As we journey toward Jerusalem during this Lenten season, we face a similar problem, though in a spiritual way. Calvary is not a tool, not something that we can hold in our hand and manipulate. It is a gift—a life changing gift. What God did in Christ makes it possible for us to be in the most profound of relationships. In Christ, God brings us into God’s family. We become sons and daughters of God, children of God, in a way that we were not before Christ, before Calvary, before Easter.

A lifetime is not enough time to experience the mystery and wonder of this gift. Yet, too often we go in the other direction. We are content to store this amazing gift in the garages and utility rooms of our lives. When emergencies arise we go looking for it. If we are fortunate, we find it in the last place we left it. An experience we had long ago at youth camp, a memorable moment in Vacation Bible School, a warm sensation when our first child was born, we remember that God has spoken to us through the years and has been near our lives. Looking back, we remember something exciting and fresh, an encounter with God. But having left it in the corners of our lives gathering dust, it does not seem to fit where we are now.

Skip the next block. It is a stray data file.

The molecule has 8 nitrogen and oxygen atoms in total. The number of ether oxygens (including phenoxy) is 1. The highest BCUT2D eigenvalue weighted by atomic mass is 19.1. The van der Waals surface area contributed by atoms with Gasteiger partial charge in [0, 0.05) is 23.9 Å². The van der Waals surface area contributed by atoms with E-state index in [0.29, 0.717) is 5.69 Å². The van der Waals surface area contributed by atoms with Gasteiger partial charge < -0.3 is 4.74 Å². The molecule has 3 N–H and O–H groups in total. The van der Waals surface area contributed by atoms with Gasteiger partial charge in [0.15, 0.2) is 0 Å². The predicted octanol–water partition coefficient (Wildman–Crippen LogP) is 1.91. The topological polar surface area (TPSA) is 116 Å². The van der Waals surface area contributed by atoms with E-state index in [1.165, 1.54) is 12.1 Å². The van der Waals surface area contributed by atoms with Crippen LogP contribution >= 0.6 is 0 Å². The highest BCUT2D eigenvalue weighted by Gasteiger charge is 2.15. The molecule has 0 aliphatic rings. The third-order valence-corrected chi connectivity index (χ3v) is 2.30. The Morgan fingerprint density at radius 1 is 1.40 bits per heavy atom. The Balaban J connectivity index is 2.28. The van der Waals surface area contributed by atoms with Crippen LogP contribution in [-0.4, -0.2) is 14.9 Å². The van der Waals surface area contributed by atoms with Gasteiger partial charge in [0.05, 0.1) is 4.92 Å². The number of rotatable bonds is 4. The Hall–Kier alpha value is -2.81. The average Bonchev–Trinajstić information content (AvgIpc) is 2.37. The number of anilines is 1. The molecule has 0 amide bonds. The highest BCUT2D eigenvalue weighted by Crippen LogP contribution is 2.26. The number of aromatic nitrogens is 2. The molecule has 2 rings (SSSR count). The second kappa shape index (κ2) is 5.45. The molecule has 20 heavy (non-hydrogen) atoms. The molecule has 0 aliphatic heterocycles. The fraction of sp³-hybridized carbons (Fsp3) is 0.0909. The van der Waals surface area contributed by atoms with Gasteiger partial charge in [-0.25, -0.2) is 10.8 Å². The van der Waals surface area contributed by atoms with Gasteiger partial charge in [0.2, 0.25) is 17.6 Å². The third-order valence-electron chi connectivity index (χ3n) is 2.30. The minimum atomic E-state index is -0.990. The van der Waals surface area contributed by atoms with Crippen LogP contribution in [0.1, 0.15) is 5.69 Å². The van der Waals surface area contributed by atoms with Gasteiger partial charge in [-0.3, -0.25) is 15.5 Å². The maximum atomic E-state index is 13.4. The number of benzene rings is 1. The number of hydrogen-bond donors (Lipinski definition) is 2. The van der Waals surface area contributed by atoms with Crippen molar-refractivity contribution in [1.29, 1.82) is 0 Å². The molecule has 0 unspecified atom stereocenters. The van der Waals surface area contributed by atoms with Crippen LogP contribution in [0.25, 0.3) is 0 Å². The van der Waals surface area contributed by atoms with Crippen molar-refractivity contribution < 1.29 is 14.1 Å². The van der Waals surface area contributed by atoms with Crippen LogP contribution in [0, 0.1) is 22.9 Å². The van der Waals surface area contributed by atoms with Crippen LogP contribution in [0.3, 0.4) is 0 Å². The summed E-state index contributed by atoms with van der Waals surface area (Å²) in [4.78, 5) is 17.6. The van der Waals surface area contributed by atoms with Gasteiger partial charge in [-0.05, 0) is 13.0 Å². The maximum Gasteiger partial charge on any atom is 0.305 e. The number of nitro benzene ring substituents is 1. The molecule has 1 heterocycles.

We know we have it, but we do not know quite what to make of it or do with it. We have often heard about God, God’s love, grace and mercy. Yet, in the midst of our failures and difficulties, we find ourselves unaware of how that love, grace and mercy might repair our lives and point us toward hope.

The relationship that God wants with each of us is not a one time event. It is an ongoing, everyday experience. Often times we hear people talking about what they are giving up for Lent. I wonder if we might not be better served if we took a different approach. What if we added something for Lent? What if each day for just a few minutes we took the time to ponder the wonders of this thing that God has done for us?